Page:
Sacrificing For The Mission?

SacrificeThere is a cost for freedom.

On November 11, we set aside time to remember that many gave their lives in order to preserve our national freedom.

Whenever Christians gather at the Lord’s Table we remember that Jesus gave up His life in order to obtain our eternal freedom.

There is a cost for freedom.

You could say that anything worth having, or keeping, comes at a price. There are times when the cost is so high that we term the payment as a sacrifice.

I recently delivered a message, based on Nehemiah 5:1-19, entitled “Sacrificing For The Vision” (audio below). In this message I identify the “sacrifices” made by those charged with rebuilding Jerusalem’s walls. I note the sacrifices that Nehemiah makes, giving up certain allowances and privileges and sharing his resources with those in need.

The pattern we see throughout Scripture is that faithfulness to God takes work. We have to give up things. I think it is noteworthy that the Gospels don’t simply say that the first disciples followed Jesus, but we’re told that Simon Peter and Andrew “left their nets and followed (Jesus)” (Mt. 4:20). James and John are said to have “left the boat and their father and followed (Jesus)” (Mt. 4:22).

Indeed, there is a cost to discipleship.

Our role models in this regard are many—Abraham, Moses, Ruth, David, Nehemiah, the early apostles, are just the first that come to mind when I think of those who gave up much in their effort to honour the Lord.

My encouragement to the people of St. Andrew’s Presbyterian Kirk was to prepare themselves to similarly sacrifice for the kingdom of God. I urged them to give time, energy, and resources to help further the Gospel of Christ. In a word, there was a call to sacrifice for the mission.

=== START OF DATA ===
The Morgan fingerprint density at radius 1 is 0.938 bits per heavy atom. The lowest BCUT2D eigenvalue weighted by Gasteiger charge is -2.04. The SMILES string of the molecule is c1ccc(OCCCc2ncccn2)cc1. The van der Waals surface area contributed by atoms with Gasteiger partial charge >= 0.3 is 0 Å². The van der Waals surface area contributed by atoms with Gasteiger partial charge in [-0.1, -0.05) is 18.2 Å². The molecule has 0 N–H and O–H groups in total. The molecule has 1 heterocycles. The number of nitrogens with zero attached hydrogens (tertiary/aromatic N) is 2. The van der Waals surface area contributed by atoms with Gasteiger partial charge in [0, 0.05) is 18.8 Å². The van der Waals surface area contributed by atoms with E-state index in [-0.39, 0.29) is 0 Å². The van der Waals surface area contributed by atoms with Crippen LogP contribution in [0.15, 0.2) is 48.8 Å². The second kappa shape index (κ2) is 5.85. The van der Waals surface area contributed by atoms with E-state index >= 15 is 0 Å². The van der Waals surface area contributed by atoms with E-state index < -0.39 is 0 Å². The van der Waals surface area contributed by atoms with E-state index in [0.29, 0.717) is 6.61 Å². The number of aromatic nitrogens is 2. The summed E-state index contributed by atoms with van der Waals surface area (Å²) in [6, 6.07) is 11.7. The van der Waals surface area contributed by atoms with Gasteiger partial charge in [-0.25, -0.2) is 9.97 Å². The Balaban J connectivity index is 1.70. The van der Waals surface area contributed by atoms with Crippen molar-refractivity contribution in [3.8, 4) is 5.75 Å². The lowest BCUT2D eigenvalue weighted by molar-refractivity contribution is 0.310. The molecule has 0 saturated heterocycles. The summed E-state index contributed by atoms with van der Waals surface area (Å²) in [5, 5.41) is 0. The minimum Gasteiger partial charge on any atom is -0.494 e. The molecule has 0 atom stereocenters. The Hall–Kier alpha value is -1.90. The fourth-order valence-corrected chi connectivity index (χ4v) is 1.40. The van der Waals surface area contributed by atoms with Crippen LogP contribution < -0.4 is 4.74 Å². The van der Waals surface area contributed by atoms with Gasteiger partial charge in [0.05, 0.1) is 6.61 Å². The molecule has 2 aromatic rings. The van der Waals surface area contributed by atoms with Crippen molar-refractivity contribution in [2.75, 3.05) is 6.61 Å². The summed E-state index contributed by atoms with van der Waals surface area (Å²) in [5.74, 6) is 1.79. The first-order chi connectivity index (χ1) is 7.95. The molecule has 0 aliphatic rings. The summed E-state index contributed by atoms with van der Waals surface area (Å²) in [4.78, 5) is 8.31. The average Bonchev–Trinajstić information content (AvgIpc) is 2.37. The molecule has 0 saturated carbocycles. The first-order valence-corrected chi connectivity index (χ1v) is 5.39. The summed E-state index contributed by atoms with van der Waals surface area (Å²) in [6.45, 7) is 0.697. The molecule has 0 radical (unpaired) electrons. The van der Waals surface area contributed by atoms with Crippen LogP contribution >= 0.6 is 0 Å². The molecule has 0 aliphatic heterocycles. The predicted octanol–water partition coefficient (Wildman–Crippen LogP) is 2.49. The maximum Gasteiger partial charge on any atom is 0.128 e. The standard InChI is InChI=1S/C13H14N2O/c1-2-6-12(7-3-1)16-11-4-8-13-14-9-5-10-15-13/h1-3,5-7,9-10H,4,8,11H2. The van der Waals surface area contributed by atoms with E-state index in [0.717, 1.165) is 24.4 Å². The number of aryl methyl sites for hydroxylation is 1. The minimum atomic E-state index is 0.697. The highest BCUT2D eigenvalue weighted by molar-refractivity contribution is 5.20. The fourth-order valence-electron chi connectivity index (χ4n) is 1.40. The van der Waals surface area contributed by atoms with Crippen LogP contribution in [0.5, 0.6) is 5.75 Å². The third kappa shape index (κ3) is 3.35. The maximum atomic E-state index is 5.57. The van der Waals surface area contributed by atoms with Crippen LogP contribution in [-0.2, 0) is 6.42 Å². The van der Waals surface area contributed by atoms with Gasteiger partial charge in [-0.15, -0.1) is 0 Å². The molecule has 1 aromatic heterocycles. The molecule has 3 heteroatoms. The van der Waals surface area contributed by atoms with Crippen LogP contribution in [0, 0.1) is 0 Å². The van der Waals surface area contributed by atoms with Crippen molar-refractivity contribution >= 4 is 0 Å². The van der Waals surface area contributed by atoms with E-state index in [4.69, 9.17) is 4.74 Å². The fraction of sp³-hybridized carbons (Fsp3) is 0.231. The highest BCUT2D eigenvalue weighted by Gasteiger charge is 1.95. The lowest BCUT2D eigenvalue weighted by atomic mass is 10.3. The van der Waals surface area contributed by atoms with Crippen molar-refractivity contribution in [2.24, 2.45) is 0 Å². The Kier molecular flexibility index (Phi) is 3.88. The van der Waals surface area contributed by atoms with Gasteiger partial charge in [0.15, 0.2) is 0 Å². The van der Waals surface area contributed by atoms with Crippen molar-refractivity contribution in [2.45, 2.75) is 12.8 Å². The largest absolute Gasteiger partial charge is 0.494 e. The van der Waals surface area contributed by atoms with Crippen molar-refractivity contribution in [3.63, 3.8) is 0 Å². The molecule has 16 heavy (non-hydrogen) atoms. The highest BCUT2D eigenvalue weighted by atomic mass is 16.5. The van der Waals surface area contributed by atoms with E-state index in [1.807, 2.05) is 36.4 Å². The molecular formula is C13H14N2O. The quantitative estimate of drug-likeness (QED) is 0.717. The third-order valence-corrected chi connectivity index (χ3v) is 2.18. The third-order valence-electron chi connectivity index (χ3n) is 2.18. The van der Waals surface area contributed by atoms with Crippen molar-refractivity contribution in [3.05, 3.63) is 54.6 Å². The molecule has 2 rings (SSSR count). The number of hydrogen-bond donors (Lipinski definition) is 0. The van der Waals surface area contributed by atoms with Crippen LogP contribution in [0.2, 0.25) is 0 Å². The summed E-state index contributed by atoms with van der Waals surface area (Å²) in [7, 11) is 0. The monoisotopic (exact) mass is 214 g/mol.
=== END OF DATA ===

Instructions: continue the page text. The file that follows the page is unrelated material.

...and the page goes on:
And yet, part of me blushes to use the word sacrifice. Yes, discipleship is costly, but I think David Livingstone ‘s response to Cambridge University students in 1857 sheds appropriate light for us:

For my own part, I have never ceased to rejoice that God has appointed me to such an office. People talk of the sacrifice I have made in spending so much of my life in Africa. . . . Is that a sacrifice which brings its own blest reward in healthful activity, the consciousness of doing good, peace of mind, and a bright hope of a glorious destiny hereafter? Away with the word in such a view, and with such a thought! It is emphatically no sacrifice. Say rather it is a privilege. Anxiety, sickness, suffering, or danger, now and then, with a foregoing of the common conveniences and charities of this life, may make us pause, and cause the spirit to waver, and the soul to sink; but let this only be for a moment. All these are nothing when compared with the glory which shall be revealed in and for us. I never made a sacrifice.